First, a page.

I asked our realtor a similiar question because I plan on moving out of my house in 3-4 years anways and wanted to know what would give me the best bank for the buck. He said do not even worry about windows-simply put, asthetics are what sells houses, and kitchen improvements, bath improvements, siding, gardening and generally getting your house looking good is what you should be concerned about.

Windows are good if you plan on living there 10 years and can get all your money back you invested in them-but not worth it if you are planning on moving in 5. Now, our realtor said if you were looking at higher priced homes, windows would be a selling point (but still behind other improvements). But if you have a median or average house for the area you live-you may not see your money back in the short term.
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Old 02-21-2007, 02:04 PM   #8
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I agree with both Brik and Atlantic. I guess you need to decide what NEEDS replaced. If the windows are in good shape and you don't have a huge draft coming, then windows might not be the way to go.

But, if the carpet is outdated or needs replaced....start there. It's hard to tell since we can't see the space.

Windows would probably cost the most, followed by tile and carpet (depending on how big the kitchen and area to be carpeted is and how expensive of flooring you choose).

A general rule for getting the best potential profit starts in the kitchen and bath (as long as there is not a sore thumb sticking out somewhere else).

A big decision on what to do may do with whether you will be doing any of these yourself. All that said, and I would go with what looks to worst from all these three choices and replace that. Is the house a high end house....neighborhood, price range on other homes...all factors. (Ask your realtor, they will help suggest a starting point).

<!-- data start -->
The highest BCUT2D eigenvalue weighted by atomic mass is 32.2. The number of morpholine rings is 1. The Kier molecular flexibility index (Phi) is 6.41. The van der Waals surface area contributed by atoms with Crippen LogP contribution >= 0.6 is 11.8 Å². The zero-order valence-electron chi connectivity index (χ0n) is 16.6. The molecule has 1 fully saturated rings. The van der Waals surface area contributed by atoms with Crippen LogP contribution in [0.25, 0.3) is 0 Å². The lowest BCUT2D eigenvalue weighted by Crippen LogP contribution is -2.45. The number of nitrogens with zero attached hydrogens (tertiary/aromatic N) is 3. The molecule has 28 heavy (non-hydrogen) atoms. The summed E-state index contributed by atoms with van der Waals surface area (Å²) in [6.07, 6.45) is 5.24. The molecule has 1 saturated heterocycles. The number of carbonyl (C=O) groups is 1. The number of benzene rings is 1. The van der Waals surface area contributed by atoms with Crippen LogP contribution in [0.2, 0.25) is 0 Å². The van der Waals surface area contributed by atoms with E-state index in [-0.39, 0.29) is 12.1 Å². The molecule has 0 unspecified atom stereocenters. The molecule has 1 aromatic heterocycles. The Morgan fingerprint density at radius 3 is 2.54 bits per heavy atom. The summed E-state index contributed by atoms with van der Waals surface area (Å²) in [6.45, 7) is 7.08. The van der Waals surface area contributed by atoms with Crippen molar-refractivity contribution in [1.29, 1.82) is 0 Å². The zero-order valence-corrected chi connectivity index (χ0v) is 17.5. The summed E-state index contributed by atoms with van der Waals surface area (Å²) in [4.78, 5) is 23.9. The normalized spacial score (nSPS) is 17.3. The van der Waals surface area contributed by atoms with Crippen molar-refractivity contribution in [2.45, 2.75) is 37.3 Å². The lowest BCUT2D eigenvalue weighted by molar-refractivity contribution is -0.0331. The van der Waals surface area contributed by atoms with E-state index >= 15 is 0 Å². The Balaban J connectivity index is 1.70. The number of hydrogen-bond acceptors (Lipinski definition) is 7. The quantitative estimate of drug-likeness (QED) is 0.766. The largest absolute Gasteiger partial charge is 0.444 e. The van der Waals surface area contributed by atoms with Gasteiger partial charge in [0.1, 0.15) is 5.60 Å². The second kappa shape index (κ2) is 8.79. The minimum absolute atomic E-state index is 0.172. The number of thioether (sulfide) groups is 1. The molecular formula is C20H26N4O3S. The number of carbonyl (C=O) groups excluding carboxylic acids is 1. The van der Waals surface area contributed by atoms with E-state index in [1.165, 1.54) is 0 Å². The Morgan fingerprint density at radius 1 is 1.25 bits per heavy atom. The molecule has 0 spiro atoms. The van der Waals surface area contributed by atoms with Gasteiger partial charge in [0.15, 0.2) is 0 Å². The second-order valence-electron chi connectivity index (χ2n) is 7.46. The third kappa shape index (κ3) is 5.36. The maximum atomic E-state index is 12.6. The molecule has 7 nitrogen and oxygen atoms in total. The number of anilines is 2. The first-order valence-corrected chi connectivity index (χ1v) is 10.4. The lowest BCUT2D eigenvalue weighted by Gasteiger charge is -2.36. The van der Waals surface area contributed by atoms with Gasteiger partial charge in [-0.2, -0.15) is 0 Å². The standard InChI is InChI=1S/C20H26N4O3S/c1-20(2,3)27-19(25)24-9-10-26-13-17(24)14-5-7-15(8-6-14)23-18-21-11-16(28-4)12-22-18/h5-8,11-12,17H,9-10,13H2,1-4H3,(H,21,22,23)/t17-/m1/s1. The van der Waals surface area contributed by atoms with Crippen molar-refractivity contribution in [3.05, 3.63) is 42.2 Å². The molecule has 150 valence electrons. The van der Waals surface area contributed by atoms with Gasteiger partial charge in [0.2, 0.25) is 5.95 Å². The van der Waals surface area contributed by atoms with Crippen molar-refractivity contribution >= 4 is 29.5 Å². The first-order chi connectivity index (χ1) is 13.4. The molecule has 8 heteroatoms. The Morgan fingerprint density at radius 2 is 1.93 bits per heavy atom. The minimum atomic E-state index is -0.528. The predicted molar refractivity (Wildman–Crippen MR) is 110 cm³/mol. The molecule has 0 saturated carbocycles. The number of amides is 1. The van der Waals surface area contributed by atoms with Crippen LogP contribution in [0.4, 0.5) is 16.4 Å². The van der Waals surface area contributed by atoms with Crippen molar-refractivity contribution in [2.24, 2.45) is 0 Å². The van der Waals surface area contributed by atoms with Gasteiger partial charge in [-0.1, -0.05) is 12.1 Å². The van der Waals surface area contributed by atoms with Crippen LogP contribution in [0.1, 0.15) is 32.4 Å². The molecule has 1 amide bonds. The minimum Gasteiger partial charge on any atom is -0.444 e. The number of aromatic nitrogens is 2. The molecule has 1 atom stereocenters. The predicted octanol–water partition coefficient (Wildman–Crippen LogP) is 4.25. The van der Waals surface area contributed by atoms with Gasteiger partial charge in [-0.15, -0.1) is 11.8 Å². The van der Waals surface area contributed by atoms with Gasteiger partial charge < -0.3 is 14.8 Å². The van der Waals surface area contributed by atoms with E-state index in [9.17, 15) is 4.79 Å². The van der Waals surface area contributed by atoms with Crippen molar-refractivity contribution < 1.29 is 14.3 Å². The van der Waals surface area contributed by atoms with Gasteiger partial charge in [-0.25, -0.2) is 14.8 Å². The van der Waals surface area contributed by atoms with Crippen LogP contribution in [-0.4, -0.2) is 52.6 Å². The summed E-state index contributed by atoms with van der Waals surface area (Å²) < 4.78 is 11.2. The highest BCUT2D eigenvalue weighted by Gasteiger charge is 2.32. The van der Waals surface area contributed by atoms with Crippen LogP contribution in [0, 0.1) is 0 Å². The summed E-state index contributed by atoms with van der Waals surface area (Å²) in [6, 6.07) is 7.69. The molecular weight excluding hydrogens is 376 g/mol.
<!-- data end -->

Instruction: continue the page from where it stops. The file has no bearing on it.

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Old 02-21-2007, 02:59 PM   #9
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All that said, and I would go with what looks to worst from all these three choices and replace that. Is the house a high end house....neighborhood, price range on other homes...all factors. (Ask your realtor, they will help suggest a starting point).
After reading some of the other poster's thoughts regarding upgrades, I can see that REGION plays a big part as to what is the best value in terms of upgrades.

Cibula11 brings up a good point to speak to a/your realtor about what is the best return for:

1.) Your own individual region/area
2.) Your immediate neighborhood
3.) The market, that your house and it's value is in and reflects...
4.) What are the home 'trends' and decor that people are looking for (what's hot) in your area...
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Old 02-21-2007, 03:17 PM   #10
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What adds more value ...


I would pick changes to hardwood flooring catch eye sight of most people... I will upgrade to hardwood flooring if I have to do one first...

I used to own a condo which I changed engineering hard wood floor... I sold it $10,000 more than the 3 floors up my unit and 3 months sooner than them (we list about same time) and I used the flooring for 3 years and I only spent $7000 on it... so it is a win deal for me...
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Old 02-21-2007, 10:25 PM   #11
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I actually made a deal with an appraiser last week on a specific appraisal. My remodel had to come with nicer windows, double hung with screens, grids, insulated, E factor ....etc... as well as other items. The appraiser did give me the appraisal I thought I deserved based on me doing some serious upgrades. Windows were just one of the keys. One of the rare instances that the appraiser is wise enough to understand quality, and not just the high and low comps in the neighborhood. I understand the appraisers dilema in any case.

On the other hand I sold a townhome last week for full retail one hour before the open house started for full retail. I replaced everything but windows. Bottom line, the appraisal came in short and I had to sell for $4000 less than agreed on to get the deal done. Maybe you should replace the windows, with screens, double hung...... ..... grids...insulated......get my drift....